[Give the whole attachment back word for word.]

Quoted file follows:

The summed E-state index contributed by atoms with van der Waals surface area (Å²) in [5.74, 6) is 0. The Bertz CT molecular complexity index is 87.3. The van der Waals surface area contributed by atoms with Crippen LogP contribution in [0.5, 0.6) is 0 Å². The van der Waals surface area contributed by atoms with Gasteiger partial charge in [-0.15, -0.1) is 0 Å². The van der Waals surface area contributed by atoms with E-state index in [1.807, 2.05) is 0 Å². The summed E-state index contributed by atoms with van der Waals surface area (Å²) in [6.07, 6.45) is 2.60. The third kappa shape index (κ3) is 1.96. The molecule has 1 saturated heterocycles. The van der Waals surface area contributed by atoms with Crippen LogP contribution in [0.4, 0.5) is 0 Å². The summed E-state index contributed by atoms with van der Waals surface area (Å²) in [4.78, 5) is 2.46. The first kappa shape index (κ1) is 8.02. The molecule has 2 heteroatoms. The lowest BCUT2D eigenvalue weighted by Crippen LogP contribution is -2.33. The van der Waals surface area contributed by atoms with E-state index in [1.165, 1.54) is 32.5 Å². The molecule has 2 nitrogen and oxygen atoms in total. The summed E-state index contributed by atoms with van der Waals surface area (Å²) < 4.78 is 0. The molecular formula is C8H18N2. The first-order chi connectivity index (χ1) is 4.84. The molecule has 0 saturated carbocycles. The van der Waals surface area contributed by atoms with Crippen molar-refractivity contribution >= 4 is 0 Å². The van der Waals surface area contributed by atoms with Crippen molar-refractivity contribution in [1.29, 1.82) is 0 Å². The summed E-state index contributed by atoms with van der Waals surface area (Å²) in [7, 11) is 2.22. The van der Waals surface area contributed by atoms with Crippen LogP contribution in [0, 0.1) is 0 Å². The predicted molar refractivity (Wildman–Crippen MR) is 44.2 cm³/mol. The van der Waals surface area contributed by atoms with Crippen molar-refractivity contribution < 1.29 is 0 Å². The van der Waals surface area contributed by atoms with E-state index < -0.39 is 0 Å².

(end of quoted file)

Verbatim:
The summed E-state index contributed by atoms with van der Waals surface area (Å²) in [5.74, 6) is 0. The Bertz CT molecular complexity index is 87.3. The van der Waals surface area contributed by atoms with Crippen LogP contribution in [0.5, 0.6) is 0 Å². The van der Waals surface area contributed by atoms with Gasteiger partial charge in [-0.15, -0.1) is 0 Å². The van der Waals surface area contributed by atoms with E-state index in [1.807, 2.05) is 0 Å². The summed E-state index contributed by atoms with van der Waals surface area (Å²) in [6.07, 6.45) is 2.60. The third kappa shape index (κ3) is 1.96. The molecule has 1 saturated heterocycles. The van der Waals surface area contributed by atoms with Crippen LogP contribution in [0.4, 0.5) is 0 Å². The summed E-state index contributed by atoms with van der Waals surface area (Å²) in [4.78, 5) is 2.46. The first kappa shape index (κ1) is 8.02. The molecule has 2 heteroatoms. The lowest BCUT2D eigenvalue weighted by Crippen LogP contribution is -2.33. The van der Waals surface area contributed by atoms with E-state index in [1.165, 1.54) is 32.5 Å². The molecule has 2 nitrogen and oxygen atoms in total. The summed E-state index contributed by atoms with van der Waals surface area (Å²) < 4.78 is 0. The molecular formula is C8H18N2. The first-order chi connectivity index (χ1) is 4.84. The molecule has 0 saturated carbocycles. The van der Waals surface area contributed by atoms with Crippen molar-refractivity contribution >= 4 is 0 Å². The van der Waals surface area contributed by atoms with Crippen molar-refractivity contribution in [1.29, 1.82) is 0 Å². The summed E-state index contributed by atoms with van der Waals surface area (Å²) in [7, 11) is 2.22. The van der Waals surface area contributed by atoms with Crippen LogP contribution in [0, 0.1) is 0 Å². The predicted molar refractivity (Wildman–Crippen MR) is 44.2 cm³/mol. The van der Waals surface area contributed by atoms with Crippen molar-refractivity contribution < 1.29 is 0 Å². The van der Waals surface area contributed by atoms with E-state index < -0.39 is 0 Å².